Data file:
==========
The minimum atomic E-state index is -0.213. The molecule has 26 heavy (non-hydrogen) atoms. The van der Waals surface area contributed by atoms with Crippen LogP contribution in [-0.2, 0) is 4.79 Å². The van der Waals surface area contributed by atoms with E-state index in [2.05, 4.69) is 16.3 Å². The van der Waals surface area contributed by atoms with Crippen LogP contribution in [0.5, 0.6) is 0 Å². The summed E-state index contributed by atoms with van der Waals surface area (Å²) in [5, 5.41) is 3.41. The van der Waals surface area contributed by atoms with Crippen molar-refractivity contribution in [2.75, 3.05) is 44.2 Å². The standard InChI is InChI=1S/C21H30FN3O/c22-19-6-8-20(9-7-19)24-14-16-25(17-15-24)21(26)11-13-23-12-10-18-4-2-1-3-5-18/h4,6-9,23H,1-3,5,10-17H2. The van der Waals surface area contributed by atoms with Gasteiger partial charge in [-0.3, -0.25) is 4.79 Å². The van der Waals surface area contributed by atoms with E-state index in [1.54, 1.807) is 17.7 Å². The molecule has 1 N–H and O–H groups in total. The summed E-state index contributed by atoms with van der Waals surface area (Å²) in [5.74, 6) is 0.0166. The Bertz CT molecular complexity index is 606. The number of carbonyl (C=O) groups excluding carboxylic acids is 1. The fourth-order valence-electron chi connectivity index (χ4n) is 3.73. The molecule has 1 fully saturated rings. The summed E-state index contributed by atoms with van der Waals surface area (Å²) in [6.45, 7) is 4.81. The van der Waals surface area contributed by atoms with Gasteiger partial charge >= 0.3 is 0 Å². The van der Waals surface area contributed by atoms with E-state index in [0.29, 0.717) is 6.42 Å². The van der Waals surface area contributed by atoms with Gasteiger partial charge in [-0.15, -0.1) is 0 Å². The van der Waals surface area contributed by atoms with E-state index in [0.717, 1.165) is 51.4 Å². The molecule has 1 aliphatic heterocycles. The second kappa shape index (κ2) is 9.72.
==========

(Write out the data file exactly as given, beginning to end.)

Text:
The minimum atomic E-state index is -0.213. The molecule has 26 heavy (non-hydrogen) atoms. The van der Waals surface area contributed by atoms with Crippen LogP contribution in [-0.2, 0) is 4.79 Å². The van der Waals surface area contributed by atoms with E-state index in [2.05, 4.69) is 16.3 Å². The van der Waals surface area contributed by atoms with Crippen LogP contribution in [0.5, 0.6) is 0 Å². The summed E-state index contributed by atoms with van der Waals surface area (Å²) in [5, 5.41) is 3.41. The van der Waals surface area contributed by atoms with Crippen molar-refractivity contribution in [2.75, 3.05) is 44.2 Å². The standard InChI is InChI=1S/C21H30FN3O/c22-19-6-8-20(9-7-19)24-14-16-25(17-15-24)21(26)11-13-23-12-10-18-4-2-1-3-5-18/h4,6-9,23H,1-3,5,10-17H2. The van der Waals surface area contributed by atoms with Gasteiger partial charge in [-0.3, -0.25) is 4.79 Å². The van der Waals surface area contributed by atoms with E-state index in [1.54, 1.807) is 17.7 Å². The molecule has 1 N–H and O–H groups in total. The summed E-state index contributed by atoms with van der Waals surface area (Å²) in [5.74, 6) is 0.0166. The Bertz CT molecular complexity index is 606. The number of carbonyl (C=O) groups excluding carboxylic acids is 1. The fourth-order valence-electron chi connectivity index (χ4n) is 3.73. The molecule has 1 fully saturated rings. The summed E-state index contributed by atoms with van der Waals surface area (Å²) in [6.45, 7) is 4.81. The van der Waals surface area contributed by atoms with Gasteiger partial charge >= 0.3 is 0 Å². The van der Waals surface area contributed by atoms with E-state index in [0.29, 0.717) is 6.42 Å². The van der Waals surface area contributed by atoms with Gasteiger partial charge in [-0.15, -0.1) is 0 Å². The van der Waals surface area contributed by atoms with E-state index in [0.717, 1.165) is 51.4 Å². The molecule has 1 aliphatic heterocycles. The second kappa shape index (κ2) is 9.72.